No matter how chaotic our days can get, we always have some routines we maintain religiously – making coffee in the morning, brushing our teeth, taking a shower – checking email even. Have you ever been too busy to brush your teeth? I didn’t think so. Why is that? Because brushing your teeth is an automatic behavior. You don’t decide every day – will I brush my teeth today or not? You just do it.
Habit formation is all about establishing automatic behaviors – behaviors you don’t have to think about or decide to do, but just do at a certain time of the day, in a certain situation, or after a certain activity. When you make an activity automatic, it gives your brain a break – it doesn’t have to decide and you are more likely to complete the task with a minimum of effort.
It stands to reason, then, that automating your writing would both increase your output and reduce the effort involved in the task. You stop deciding whether or not to write – you just write. When you do this, the writing gets easier – a lot easier – and you produce a lot more of it.
Here are three tips to help you automate your writing:
Focus first on the habit
In the beginning separate output from habit, and focus on habit formation first. The time that you spend on an activity is not a factor in developing the baseline habit. You don’t need to write for an hour or 45 minutes or 30 minutes even. If you have that amount of time, then by all means use it. But if you are struggling with finding any time to write at all, don’t put up time duration as a barrier. Just write for 10 minutes to start if that is all the time you have.
The most common reason by far for not writing is that there isn’t any time. Ironically, we often focus so much on how much time we need to write that we don’t write at all. Remember that there are two things that need to be accomplished: establishing the habit and producing more written output. Once you automate the writing, the output will follow. You have to start somewhere. Write this on a sticky note and put it where you can see it every day: 10 minutes > 0 minutes.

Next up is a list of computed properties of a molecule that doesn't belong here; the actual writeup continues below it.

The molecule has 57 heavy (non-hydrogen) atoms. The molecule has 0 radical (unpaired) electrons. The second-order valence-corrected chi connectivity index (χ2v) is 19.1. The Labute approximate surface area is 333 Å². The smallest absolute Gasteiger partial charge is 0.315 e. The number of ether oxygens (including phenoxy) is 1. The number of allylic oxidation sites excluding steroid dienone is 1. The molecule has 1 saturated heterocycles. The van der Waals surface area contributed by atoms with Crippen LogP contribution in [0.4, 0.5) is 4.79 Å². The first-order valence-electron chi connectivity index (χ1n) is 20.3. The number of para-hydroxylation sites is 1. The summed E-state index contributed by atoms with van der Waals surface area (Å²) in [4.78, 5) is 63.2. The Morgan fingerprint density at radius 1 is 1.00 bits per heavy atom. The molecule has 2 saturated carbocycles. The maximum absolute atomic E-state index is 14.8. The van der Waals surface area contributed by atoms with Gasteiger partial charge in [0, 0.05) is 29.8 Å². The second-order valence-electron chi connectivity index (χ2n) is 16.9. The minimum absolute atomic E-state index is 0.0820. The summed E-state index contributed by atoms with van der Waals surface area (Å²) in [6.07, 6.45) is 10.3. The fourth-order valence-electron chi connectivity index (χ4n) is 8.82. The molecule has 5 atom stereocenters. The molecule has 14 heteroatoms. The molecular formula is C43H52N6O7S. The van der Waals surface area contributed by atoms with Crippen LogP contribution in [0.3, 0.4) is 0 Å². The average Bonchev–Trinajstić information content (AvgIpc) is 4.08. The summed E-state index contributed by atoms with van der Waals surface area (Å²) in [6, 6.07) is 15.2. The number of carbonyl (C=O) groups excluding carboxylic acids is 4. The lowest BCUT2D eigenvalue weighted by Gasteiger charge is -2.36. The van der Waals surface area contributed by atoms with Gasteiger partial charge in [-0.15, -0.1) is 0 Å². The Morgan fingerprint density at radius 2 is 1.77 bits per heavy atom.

Peg your writing to a daily routine
You can increase your success of developing a habit by doing it at the same time every day and/or attaching it to the same activity. The activity is the trigger that signals to your brain to perform the activity at the given moment.
One way to do this is to write first thing right after getting out of bed. Writing first thing in the morning, when everyone is still sleeping or just getting up and getting ready for their day is one of the single most powerful moments for habit formation that exists. That is why many people use this time to incorporate new habits such as daily meditation or exercise.
Of course you don’t have to have an out-of-the bed writing routine. You can do this at any time of the day by pegging it to a daily routine that you already have. Maybe you write for 15 minutes every morning after breakfast or before checking your email. Or maybe you write for 15 minutes daily after dinner. If you can find routines that you do consistently every day, these will be the most successful times for you to add on a daily writing routine.
Do it every day
Habits are formed by repetition. If you only do something occasionally or a few times a week, it will be much harder to develop it into a habit. When I was first establishing my daily morning writing habit, I took no days off, not even weekends. Every day for 12 weeks when I woke up I followed the same morning writing routine. It was very challenging in the beginning – my brain protested and pointed out other things I should be doing with my time. The writing was also difficult at first, my brain still in a fog right out of bed. But after a few weeks, I noticed that it became easier – a lot easier – until truly it was an automatic behavior – get up, get coffee, get writing, brain fog gone.
If you follow these three tips, I guarantee you that you will be able to establish a daily writing habit within three months that you will not want to deviate from. I know because I did it and it worked. I tested the hypothesis. But you don’t have to believe me. See for yourself by starting your daily writing routine this week.